Laura has a special interest in early childhood development and has worked in preschools and her own child-care business, creating hands-on, science based curriculums for toddlers, preschoolers and young 5’s. She has also presented multiple science workshops for young children and for adults who work with young children and has worked in a children’s science museum in exhibit development. Additionally, Laura has a love of dance and has studied tap, jazz, lyrical, modern and ballet and performs each year with The Community Dance Project.

© 2013 Laura Spitzfaden, LLLL, IBCLC

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21 Responses to USDA Child Nutrition Program and Breastfed Toddlers in Day-Care

  1. Margot Mann says:

    Thank you! This is a wonderful wake up call.
    And I loved the description of your background. Where & when do you dance? I would love to attend.

  2. Hope Granger says:

    Bravo!! This issue has irritated me for while now. I completely agree and think you explained the issue very well. Thank you for resources too.

  3. Doraine Bailey, Lexington-Fayette Co. (KY) Health Dept., consultant to Child Care Health Consultant Program says:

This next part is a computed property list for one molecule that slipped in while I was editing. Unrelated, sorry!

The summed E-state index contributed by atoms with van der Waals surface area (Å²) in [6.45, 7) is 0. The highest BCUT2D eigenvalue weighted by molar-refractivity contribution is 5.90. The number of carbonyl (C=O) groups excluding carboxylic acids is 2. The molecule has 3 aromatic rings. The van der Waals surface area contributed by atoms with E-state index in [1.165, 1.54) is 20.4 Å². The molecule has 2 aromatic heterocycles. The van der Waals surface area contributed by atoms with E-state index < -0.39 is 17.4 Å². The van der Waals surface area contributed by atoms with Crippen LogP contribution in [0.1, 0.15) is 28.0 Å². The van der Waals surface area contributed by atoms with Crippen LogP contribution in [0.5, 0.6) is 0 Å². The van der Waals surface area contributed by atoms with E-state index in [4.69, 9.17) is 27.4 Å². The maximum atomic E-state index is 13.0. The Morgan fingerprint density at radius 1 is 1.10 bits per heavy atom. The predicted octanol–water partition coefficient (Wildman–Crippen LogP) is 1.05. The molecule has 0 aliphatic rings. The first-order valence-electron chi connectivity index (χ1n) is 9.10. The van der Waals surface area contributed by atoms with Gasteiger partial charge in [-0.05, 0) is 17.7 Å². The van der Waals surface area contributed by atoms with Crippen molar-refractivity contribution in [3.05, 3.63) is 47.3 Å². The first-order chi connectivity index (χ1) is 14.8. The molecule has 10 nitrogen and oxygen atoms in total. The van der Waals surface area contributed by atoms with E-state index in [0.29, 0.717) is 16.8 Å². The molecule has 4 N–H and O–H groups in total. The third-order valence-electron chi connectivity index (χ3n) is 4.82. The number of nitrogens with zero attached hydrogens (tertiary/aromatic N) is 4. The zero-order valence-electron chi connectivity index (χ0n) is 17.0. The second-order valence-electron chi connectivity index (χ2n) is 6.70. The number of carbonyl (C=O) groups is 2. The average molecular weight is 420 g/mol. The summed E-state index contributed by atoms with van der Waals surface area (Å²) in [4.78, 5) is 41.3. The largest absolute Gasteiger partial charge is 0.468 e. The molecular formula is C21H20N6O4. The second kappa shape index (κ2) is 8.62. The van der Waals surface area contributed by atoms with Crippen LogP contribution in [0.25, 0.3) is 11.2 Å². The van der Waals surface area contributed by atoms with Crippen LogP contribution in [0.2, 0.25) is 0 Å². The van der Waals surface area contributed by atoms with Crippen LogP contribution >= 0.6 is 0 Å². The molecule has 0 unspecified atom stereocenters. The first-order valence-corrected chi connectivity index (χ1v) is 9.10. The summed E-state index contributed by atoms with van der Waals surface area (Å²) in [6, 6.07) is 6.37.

Firstly, please remember that the Child and Adult Food Program targets low-income children in the child care setting, so these rules may not be specifically applicable to all children. However, many centers will “require” all children to consume foods according to the CACFP meal plan for ease in food management. If a particular child is NOT a recipient of a meal paid for by CACFP funding, then there are no limitations/stipulations for what a parent can provide, unless there are other state-specific regulations on meals for children. Secondly, a specific medical need is not the ONLY WAY a mom can request special fluid beverages for her child. In the regulations (http://www.gpo.gov/fdsys/pkg/CFR-2012-title7-vol4/pdf/CFR-2012-title7-vol4-sec226-20.pdf), it states,”(h) Individual substitutions. Substitutions may be made in food listed in paragraphs (b) and (c) of this section if individual participants are unable, because of medical or other special dietary needs, to consume such foods. Substitutions because of medical needs shall be made only when supported by a statement from a recognized medical authority which includes recommended alternate foods.” If a mother says she does not want her child to receive cows milk or other milks, or any other particular foods for that matter, she should give that direction in writing to her provider.

    • Laura Spitzfaden, LLLL, IBCLC says:

      Hi Doraine, Thank-you for replying to my article.

      While the USDA Child Nutrition Program is critical for ensuring that low income children receive healthy meals, it also allows day-care providers to receive compensation for the foods they serve all their day-care children, not just those who are low income. Day-care providers are already underpaid and the compensation they receive through the Child Nutrition Program is important. I work regularly with moms of breastfed toddlers for whom this issue is extremely relevant to their breastfeeding relationships.